And welcome to American baseball.
Hyun-Jin Ryu had himself something of mixed start in his major league debut Tuesday night, except in the sixth inning when he batted.
There was nothing mixed about the reception from the Dodger Stadium crowd when he bounced out softly to third and proceeded to run down the first base like he had snail envy.
First game or not, the crowd of 45,431 let Ryu know exactly what it thought of his effort.
Boos rained down on him.
Ryu heard it all loud and clear, and understood the reasons.
“It was embarrassing,” he said through an interpreter. “I should apologize for it.”
In this country, great effort from professional athletes is not only admired but expected. An undersized, modestly talented but hustling Jamey Carroll can be your team MVP. A superstar who demonstrates modest effort can be booed.
“Now I know I have to run a lot harder,” Ryu said. “But as soon as I hit the ball, I knew it wasn’t a well-hit ball and at the time I thought maybe I should conserve my energy. But learned my lesson. I understand it’s not a good thing. I’ll try harder.”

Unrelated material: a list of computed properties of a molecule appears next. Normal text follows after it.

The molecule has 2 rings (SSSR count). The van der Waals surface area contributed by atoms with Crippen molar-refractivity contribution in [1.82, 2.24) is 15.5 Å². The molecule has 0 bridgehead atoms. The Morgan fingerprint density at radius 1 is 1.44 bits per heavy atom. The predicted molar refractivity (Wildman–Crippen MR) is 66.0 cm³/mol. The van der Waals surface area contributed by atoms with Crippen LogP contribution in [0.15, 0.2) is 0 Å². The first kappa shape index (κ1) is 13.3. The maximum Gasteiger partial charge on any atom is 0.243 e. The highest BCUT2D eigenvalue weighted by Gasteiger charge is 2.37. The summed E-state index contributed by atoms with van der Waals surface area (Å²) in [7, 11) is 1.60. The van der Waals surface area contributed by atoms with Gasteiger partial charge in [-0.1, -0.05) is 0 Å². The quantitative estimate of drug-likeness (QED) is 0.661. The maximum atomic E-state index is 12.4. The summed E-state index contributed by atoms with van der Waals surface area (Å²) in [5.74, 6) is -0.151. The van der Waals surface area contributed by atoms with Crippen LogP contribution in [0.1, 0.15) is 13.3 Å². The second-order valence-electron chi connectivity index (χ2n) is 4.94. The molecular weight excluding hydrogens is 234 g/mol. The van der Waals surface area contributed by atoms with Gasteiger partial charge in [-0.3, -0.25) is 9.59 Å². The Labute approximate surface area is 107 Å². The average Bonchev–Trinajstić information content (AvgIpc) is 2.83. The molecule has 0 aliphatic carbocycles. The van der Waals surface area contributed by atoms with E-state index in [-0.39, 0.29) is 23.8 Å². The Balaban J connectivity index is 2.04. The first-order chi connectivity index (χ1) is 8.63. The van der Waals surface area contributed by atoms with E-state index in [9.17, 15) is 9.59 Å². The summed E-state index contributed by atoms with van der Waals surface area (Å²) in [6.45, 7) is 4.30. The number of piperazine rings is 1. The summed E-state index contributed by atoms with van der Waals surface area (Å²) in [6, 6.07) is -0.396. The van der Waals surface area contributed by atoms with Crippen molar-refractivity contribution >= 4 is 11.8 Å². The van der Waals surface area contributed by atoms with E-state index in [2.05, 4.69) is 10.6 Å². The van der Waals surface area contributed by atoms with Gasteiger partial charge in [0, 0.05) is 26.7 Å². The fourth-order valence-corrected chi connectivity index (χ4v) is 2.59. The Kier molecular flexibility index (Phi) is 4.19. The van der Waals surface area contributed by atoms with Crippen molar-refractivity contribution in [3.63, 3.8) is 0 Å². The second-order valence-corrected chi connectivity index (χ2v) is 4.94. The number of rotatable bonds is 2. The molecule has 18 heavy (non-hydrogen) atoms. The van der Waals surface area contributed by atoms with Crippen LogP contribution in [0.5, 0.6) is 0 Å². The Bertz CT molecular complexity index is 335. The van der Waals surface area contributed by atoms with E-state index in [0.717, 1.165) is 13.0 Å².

Ryu said all the right things after the game, despite Manager Don Mattingly having yet to explain to him the error of his ways.
“I didn’t ask for an explanation tonight,” Mattingly said. “We’ll get to it.
“He was slow down to first, but he can’t be that slow. It’s something we’ll talk about. I’m not sure he understands it.”
The lack of effort wasn’t because of some great cultural divide over how the game is played here versus South Korea.
“It’s not a cultural difference, because pitchers don’t hit in Korea,” Ryu said. “But bottom line is, it was my mistake.”
For a guy who hasn’t hit in a game since high school, there were some positives to take out of his trips to the plate. In both of his at-bats Tuesday he made contact, bouncing out.
Next time he does that, chances are he will run a tad harder to first.